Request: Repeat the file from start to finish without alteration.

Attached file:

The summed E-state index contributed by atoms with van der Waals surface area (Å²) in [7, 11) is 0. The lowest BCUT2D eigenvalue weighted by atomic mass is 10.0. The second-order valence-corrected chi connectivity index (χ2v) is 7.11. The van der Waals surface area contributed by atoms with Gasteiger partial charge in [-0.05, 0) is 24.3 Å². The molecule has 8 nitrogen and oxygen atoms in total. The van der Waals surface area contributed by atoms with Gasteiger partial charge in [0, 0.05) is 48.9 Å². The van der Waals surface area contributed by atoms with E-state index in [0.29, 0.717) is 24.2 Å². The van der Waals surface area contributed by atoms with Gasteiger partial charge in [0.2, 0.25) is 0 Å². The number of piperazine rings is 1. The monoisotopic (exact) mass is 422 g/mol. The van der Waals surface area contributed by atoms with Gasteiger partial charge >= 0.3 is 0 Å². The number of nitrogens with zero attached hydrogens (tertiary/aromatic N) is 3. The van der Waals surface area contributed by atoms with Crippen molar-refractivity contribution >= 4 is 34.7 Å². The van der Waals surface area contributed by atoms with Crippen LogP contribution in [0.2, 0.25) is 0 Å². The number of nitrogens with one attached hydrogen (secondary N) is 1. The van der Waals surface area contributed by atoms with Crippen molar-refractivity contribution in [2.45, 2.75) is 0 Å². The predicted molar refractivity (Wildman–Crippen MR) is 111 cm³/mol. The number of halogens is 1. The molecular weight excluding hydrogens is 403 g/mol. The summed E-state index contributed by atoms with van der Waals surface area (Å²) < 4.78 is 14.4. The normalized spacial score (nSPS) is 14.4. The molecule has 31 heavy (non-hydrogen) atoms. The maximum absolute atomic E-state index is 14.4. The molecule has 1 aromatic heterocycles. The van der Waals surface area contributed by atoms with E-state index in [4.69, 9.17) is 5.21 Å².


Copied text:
The summed E-state index contributed by atoms with van der Waals surface area (Å²) in [7, 11) is 0. The lowest BCUT2D eigenvalue weighted by atomic mass is 10.0. The second-order valence-corrected chi connectivity index (χ2v) is 7.11. The van der Waals surface area contributed by atoms with Gasteiger partial charge in [-0.05, 0) is 24.3 Å². The molecule has 8 nitrogen and oxygen atoms in total. The van der Waals surface area contributed by atoms with Gasteiger partial charge in [0, 0.05) is 48.9 Å². The van der Waals surface area contributed by atoms with E-state index in [0.29, 0.717) is 24.2 Å². The van der Waals surface area contributed by atoms with Gasteiger partial charge in [0.2, 0.25) is 0 Å². The number of piperazine rings is 1. The monoisotopic (exact) mass is 422 g/mol. The van der Waals surface area contributed by atoms with Gasteiger partial charge >= 0.3 is 0 Å². The number of nitrogens with zero attached hydrogens (tertiary/aromatic N) is 3. The van der Waals surface area contributed by atoms with Crippen molar-refractivity contribution >= 4 is 34.7 Å². The van der Waals surface area contributed by atoms with Crippen LogP contribution in [0.2, 0.25) is 0 Å². The number of nitrogens with one attached hydrogen (secondary N) is 1. The van der Waals surface area contributed by atoms with Crippen molar-refractivity contribution in [2.45, 2.75) is 0 Å². The predicted molar refractivity (Wildman–Crippen MR) is 111 cm³/mol. The number of halogens is 1. The molecular weight excluding hydrogens is 403 g/mol. The summed E-state index contributed by atoms with van der Waals surface area (Å²) < 4.78 is 14.4. The normalized spacial score (nSPS) is 14.4. The molecule has 31 heavy (non-hydrogen) atoms. The maximum absolute atomic E-state index is 14.4. The molecule has 1 aromatic heterocycles. The van der Waals surface area contributed by atoms with E-state index in [4.69, 9.17) is 5.21 Å².